I first posted on this last January. Here is the link Is An Electronic "Helicopter Drop" Feasible?. Basically, people have debit cards with a zero balance. If the FED wants consumer spending to increase, then it puts money in everyone's accounts. I initially stated that there could be a time limit, so it gets spent quickly, tyring to avoid the policy lag problem. (some people have called Ben Bernanke "helicopter Ben"-this may not be fair, but "helicopter drop" is an old term that I recall from grad school in the 80s).
Here are some additional thoughts on this:
People could have two accounts. In one, they would have to spend the money by the end of the month. In the other the money could build up so you could buy a durable like an appliance. As before, you can't convert these accounts to cash. But the stores can.
We could prohibit them from being spent in grocery stores, so people just don't save money from their own paychecks and then use these accounts to buy necessities.
Some economists say that we need to create inflationary expectations to get AD increasing again (or at least reduce deflationary expectations so things don't get worse). Getting this kind of spending going so quickly might help.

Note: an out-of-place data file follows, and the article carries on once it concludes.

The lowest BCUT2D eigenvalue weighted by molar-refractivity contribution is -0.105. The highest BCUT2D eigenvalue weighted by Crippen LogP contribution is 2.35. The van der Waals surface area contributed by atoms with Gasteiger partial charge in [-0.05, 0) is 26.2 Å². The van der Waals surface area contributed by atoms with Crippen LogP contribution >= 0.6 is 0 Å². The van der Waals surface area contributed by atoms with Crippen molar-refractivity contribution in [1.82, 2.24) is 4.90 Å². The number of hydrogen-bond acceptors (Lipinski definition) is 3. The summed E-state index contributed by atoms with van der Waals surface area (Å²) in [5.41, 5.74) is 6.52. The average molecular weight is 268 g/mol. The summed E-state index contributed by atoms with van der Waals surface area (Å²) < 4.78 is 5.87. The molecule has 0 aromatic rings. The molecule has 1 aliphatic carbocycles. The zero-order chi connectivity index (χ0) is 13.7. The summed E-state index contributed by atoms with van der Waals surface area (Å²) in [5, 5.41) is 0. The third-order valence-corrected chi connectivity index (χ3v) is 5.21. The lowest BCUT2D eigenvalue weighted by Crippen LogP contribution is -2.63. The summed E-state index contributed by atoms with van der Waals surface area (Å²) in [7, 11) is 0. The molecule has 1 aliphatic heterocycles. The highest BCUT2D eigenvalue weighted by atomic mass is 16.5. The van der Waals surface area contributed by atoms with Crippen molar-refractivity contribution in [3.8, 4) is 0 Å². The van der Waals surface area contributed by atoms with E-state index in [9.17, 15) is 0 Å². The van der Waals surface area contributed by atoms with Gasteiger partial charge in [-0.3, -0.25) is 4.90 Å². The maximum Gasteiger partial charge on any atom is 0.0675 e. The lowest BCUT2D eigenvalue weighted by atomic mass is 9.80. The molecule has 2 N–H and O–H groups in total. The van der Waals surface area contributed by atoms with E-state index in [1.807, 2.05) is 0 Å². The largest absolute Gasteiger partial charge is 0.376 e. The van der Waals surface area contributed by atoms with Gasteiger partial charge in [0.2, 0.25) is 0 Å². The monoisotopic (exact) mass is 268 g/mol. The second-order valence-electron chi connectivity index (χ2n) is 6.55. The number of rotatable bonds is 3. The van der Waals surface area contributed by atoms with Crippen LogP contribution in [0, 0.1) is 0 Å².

Some articles that I am reading say the FED can basicially create as much money as it wants. It has added over $1 trillion to its balance sheet in the last year. So this would just be another way to do it.
This is consistent with the FED's interest in helping consumers which we see in its buying of credit card debt.
Bank's excess reserves are very high ($600 billion). But not enough is being loaned and spent. So we may need other ways to stimulate AD. Paul Krugman said the other day that it might take awhile to get the fiscal stimulus plans in place. Maybe something like this would work faster.
State sales tax collections might rise. States need money now, so this might help.
If businesses know that consumers will be spending, then they might be more willing to invest and not layoff workers.
The debit cards could be activated like other debit and credit cards. You call the FED and tell them your SS# and you can start spending.
We might have to give people more money each month than the fall in consumer spending to make sure they just don't save their own money and then use the debit cards to buy their normal goods.
The government gives out money anyway, like in unemployment insurance and welfare and food stamps.
It is possible that when economiy start to slide into recessions people might anticipate that the FED will put money in their accounts, so they will delay purchases. But knowing that consumer spending is going to rise might also affect expectations in positively, too. Also, some research suggest that unemployment insurance keeps people unemployed longer but no one calls for ending that program.
Maybe this could only be done if there are 3 straight months of falling consumer spending and it would have to be unanimous or close to it on the FOMC.